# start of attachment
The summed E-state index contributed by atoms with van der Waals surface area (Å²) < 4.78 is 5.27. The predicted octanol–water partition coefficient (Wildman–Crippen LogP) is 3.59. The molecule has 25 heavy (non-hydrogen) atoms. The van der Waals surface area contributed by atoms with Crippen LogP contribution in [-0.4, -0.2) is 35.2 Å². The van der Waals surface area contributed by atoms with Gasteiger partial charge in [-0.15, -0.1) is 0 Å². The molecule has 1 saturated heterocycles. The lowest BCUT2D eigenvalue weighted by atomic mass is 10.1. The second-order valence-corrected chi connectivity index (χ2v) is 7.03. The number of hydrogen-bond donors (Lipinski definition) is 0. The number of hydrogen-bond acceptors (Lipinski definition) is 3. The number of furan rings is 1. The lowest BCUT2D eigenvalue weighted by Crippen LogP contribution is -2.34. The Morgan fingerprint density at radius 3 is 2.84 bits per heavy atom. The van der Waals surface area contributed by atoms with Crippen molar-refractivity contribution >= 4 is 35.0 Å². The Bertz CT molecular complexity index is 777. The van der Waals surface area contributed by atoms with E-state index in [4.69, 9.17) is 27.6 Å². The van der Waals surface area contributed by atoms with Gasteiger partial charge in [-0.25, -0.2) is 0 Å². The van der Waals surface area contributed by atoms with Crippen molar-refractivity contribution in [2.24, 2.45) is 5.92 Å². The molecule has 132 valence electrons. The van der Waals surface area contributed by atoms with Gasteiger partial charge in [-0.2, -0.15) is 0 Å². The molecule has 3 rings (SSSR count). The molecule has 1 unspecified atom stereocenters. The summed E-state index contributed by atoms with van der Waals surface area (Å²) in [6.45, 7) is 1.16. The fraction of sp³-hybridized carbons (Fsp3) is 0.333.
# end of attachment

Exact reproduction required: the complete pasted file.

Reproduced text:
The summed E-state index contributed by atoms with van der Waals surface area (Å²) < 4.78 is 5.27. The predicted octanol–water partition coefficient (Wildman–Crippen LogP) is 3.59. The molecule has 25 heavy (non-hydrogen) atoms. The van der Waals surface area contributed by atoms with Crippen LogP contribution in [-0.4, -0.2) is 35.2 Å². The van der Waals surface area contributed by atoms with Gasteiger partial charge in [-0.15, -0.1) is 0 Å². The molecule has 1 saturated heterocycles. The lowest BCUT2D eigenvalue weighted by atomic mass is 10.1. The second-order valence-corrected chi connectivity index (χ2v) is 7.03. The number of hydrogen-bond donors (Lipinski definition) is 0. The number of hydrogen-bond acceptors (Lipinski definition) is 3. The number of furan rings is 1. The lowest BCUT2D eigenvalue weighted by Crippen LogP contribution is -2.34. The Morgan fingerprint density at radius 3 is 2.84 bits per heavy atom. The van der Waals surface area contributed by atoms with Crippen molar-refractivity contribution >= 4 is 35.0 Å². The Bertz CT molecular complexity index is 777. The van der Waals surface area contributed by atoms with E-state index in [4.69, 9.17) is 27.6 Å². The van der Waals surface area contributed by atoms with Gasteiger partial charge in [-0.25, -0.2) is 0 Å². The van der Waals surface area contributed by atoms with Crippen molar-refractivity contribution in [2.24, 2.45) is 5.92 Å². The molecule has 132 valence electrons. The van der Waals surface area contributed by atoms with Gasteiger partial charge in [-0.2, -0.15) is 0 Å². The molecule has 3 rings (SSSR count). The molecule has 1 unspecified atom stereocenters. The summed E-state index contributed by atoms with van der Waals surface area (Å²) in [6.45, 7) is 1.16. The fraction of sp³-hybridized carbons (Fsp3) is 0.333.